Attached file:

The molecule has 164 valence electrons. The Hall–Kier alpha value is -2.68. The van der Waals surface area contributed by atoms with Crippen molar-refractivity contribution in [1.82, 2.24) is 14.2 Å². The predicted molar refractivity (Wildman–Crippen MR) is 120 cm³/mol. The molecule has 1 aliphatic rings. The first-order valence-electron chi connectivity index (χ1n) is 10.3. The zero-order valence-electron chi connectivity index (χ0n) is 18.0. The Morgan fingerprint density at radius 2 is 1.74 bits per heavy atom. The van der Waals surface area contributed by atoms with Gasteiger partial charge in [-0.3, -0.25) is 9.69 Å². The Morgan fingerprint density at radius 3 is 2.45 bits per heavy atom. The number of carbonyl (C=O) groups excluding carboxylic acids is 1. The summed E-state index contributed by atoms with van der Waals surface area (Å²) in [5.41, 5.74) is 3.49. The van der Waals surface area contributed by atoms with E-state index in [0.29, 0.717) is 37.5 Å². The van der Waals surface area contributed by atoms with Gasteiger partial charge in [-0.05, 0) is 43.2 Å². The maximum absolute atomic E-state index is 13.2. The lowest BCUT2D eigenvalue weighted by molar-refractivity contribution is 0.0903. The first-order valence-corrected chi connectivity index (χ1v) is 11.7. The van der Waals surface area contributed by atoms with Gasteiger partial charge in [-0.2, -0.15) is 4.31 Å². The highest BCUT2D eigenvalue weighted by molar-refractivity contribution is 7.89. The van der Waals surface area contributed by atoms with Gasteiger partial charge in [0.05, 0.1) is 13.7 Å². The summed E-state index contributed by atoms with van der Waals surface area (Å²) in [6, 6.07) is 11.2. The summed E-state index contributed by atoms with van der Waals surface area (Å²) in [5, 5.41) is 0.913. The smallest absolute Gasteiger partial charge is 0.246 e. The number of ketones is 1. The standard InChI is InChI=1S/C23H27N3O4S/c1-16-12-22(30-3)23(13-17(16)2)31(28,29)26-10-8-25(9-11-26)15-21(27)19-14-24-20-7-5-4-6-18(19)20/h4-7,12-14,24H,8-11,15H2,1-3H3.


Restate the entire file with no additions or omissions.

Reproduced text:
The molecule has 164 valence electrons. The Hall–Kier alpha value is -2.68. The van der Waals surface area contributed by atoms with Crippen molar-refractivity contribution in [1.82, 2.24) is 14.2 Å². The predicted molar refractivity (Wildman–Crippen MR) is 120 cm³/mol. The molecule has 1 aliphatic rings. The first-order valence-electron chi connectivity index (χ1n) is 10.3. The zero-order valence-electron chi connectivity index (χ0n) is 18.0. The Morgan fingerprint density at radius 2 is 1.74 bits per heavy atom. The van der Waals surface area contributed by atoms with Gasteiger partial charge in [-0.3, -0.25) is 9.69 Å². The Morgan fingerprint density at radius 3 is 2.45 bits per heavy atom. The number of carbonyl (C=O) groups excluding carboxylic acids is 1. The summed E-state index contributed by atoms with van der Waals surface area (Å²) in [5.41, 5.74) is 3.49. The van der Waals surface area contributed by atoms with E-state index in [0.29, 0.717) is 37.5 Å². The van der Waals surface area contributed by atoms with Gasteiger partial charge in [-0.05, 0) is 43.2 Å². The maximum absolute atomic E-state index is 13.2. The lowest BCUT2D eigenvalue weighted by molar-refractivity contribution is 0.0903. The first-order valence-corrected chi connectivity index (χ1v) is 11.7. The van der Waals surface area contributed by atoms with Gasteiger partial charge in [-0.2, -0.15) is 4.31 Å². The highest BCUT2D eigenvalue weighted by molar-refractivity contribution is 7.89. The van der Waals surface area contributed by atoms with Gasteiger partial charge in [0.05, 0.1) is 13.7 Å². The summed E-state index contributed by atoms with van der Waals surface area (Å²) in [6, 6.07) is 11.2. The summed E-state index contributed by atoms with van der Waals surface area (Å²) in [5, 5.41) is 0.913. The smallest absolute Gasteiger partial charge is 0.246 e. The number of ketones is 1. The standard InChI is InChI=1S/C23H27N3O4S/c1-16-12-22(30-3)23(13-17(16)2)31(28,29)26-10-8-25(9-11-26)15-21(27)19-14-24-20-7-5-4-6-18(19)20/h4-7,12-14,24H,8-11,15H2,1-3H3.